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CM019 05-28-2006 04:20 PM

How to decipher this C declaration?
 
If you look at the declaration below for Gnu C:

Quote:

int (*x(int))[5];
So i've created a program like this:

Code:

#include <stdio.h>

int (*x(int))[5];
int (*p)[5];

int aaa[][5] = {{0, 0, 0, 0, 0}};

*****  x(int i) //Don't know what to use as type?
{
   
    p = aaa;
    printf("Was here!!!!!!!!!\n");
    return (*p)[5];
}

int main()
{
 
  x(2);
 
  return 0;
}

What type will i use for function x? Is it possible to define and call x? Also if i use the top declaration all by itself in a gnu c file it allows it to compile? If not possible why is it being allowed to be declared like this? Any ideas?


Thanks.

Rajahuroman 05-28-2006 05:20 PM

Problem solved:
 
Code:

#include <stdio.h>

int (*x(int))[5];
int (*p)[5];

int aaa[][5] = {{0, 0, 0, 0, 0}};

int (*x(int i))[5] //This is the type to use
{
   
    p = aaa;
    printf("Was here!!!!!!!!!\n");
    return (*p)[5];
}

int main()
{
 
  x(2);
 
  return 0;
}


Very interesting program, how ever did you stumble across it?
I did'nt even now you could declare variables like that, It represents the type of int (*p)[5] which should be 5 values of evaluated int* addresses. C is really something isn't it?

CM019 05-28-2006 05:28 PM

I found it in a exercise of a book(C Programming:A modern approach). I can't find any answer to this problem... I guess I'm still a newbie. And yes, I'm learning new things in C everyday.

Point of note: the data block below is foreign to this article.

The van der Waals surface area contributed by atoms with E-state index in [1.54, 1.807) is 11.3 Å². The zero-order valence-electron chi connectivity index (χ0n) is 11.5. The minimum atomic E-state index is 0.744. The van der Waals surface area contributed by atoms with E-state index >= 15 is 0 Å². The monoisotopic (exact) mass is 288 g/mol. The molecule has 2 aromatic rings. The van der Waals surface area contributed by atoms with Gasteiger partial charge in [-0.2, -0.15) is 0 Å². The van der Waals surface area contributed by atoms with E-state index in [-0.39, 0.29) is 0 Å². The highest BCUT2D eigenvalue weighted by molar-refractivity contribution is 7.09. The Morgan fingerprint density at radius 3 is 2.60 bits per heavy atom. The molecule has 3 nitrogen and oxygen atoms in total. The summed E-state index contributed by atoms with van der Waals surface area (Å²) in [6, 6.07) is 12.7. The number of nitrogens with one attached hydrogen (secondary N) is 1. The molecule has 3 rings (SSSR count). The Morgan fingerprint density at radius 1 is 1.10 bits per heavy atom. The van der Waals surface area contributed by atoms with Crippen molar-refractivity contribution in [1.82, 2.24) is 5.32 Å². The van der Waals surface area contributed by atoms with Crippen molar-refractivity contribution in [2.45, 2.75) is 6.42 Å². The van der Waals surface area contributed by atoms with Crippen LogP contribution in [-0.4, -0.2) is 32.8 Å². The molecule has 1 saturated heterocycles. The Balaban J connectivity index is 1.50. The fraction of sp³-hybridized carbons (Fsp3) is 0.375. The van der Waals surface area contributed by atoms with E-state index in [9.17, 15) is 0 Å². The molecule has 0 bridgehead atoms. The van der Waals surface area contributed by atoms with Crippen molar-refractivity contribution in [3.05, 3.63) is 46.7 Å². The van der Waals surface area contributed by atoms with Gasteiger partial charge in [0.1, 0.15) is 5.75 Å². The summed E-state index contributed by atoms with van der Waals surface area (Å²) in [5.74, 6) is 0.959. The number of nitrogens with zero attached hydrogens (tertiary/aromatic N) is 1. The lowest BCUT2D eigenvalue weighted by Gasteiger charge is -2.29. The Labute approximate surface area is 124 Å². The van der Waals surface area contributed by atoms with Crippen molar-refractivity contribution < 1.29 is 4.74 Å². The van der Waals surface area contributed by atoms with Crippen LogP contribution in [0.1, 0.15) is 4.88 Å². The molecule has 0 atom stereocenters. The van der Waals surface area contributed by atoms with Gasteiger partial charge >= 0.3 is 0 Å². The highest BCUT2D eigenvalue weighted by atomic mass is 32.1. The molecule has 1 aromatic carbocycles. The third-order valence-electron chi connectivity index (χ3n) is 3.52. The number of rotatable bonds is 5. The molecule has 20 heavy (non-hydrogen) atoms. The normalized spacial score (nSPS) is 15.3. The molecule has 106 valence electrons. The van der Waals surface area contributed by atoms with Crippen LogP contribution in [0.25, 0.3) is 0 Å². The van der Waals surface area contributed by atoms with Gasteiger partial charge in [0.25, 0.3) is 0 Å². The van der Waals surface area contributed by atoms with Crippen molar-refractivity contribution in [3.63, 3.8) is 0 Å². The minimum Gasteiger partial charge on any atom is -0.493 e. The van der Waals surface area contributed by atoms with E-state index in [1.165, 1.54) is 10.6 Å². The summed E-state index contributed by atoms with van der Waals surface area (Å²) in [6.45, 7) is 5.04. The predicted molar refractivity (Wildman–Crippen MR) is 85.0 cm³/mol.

Rajahuroman 05-28-2006 05:49 PM

Quote:

Originally Posted by CM019
I can't find any answer to this problem...

I don't think I've bean to clear on this:

The code I posetd is the answer. The type you should use is:
int (*x(int i))[5]

Nice book. Try Kernigan and Richie. That's what we study at the Computer Science Faculty

aluser 05-28-2006 05:54 PM

Rajahuroman's version gives an error under -Wall because the return statement in x returns an int while x is, I think, declared to return a pointer to array of 5 ints. Here's one that compiles without warnings:
Code:

#include <stdio.h>

int foo[] = { 1, 2, 3, 4, 5 };

int (*x(int))[5];

int (*x(int a))[5]
{
        return &foo;
}

int main()
{
        int i;
        int (*p)[5];
        p = x(3);
        for (i = 0; i < 5; ++i)
                printf("%d\n", (*p)[i]);
        return 0;
}

changing "return (*p)[5]" to "return p" seems to work remove the warning from Rajahuroman's.

In short, x() is declared to be a function which takes an integer argument and returns a pointer to int, with the information that there are 5 integers starting at the spot to which the pointer points. Because the compiler sees *p as an array and not just an integer, (*p) can be indexed with [].

At least, that's what I guess after playing with a debugger on it. it's definitely some obscure C.

CM019 05-28-2006 05:57 PM

Thanks for your help. I'm trying to learn C by myself I've a long way to go. Again thanks.

Rajahuroman 05-28-2006 06:01 PM

Quote:

Originally Posted by aluser
Rajahuroman's version gives an error under -Wall because the return statement in x returns an int while x is, I think, declared to return a pointer to array of 5 ints.

if it's under -Wall it's a WARNING not an error ;) . Sorry, I ussually use -Wall but this time I concetrated on answering the "what type should I use?" question and after I found the answer, I didn't check the rest of the code. When I ran the programm I got the string inside that function displayed. aluser is right though. You should allways try to eliminate all warnings from you code.


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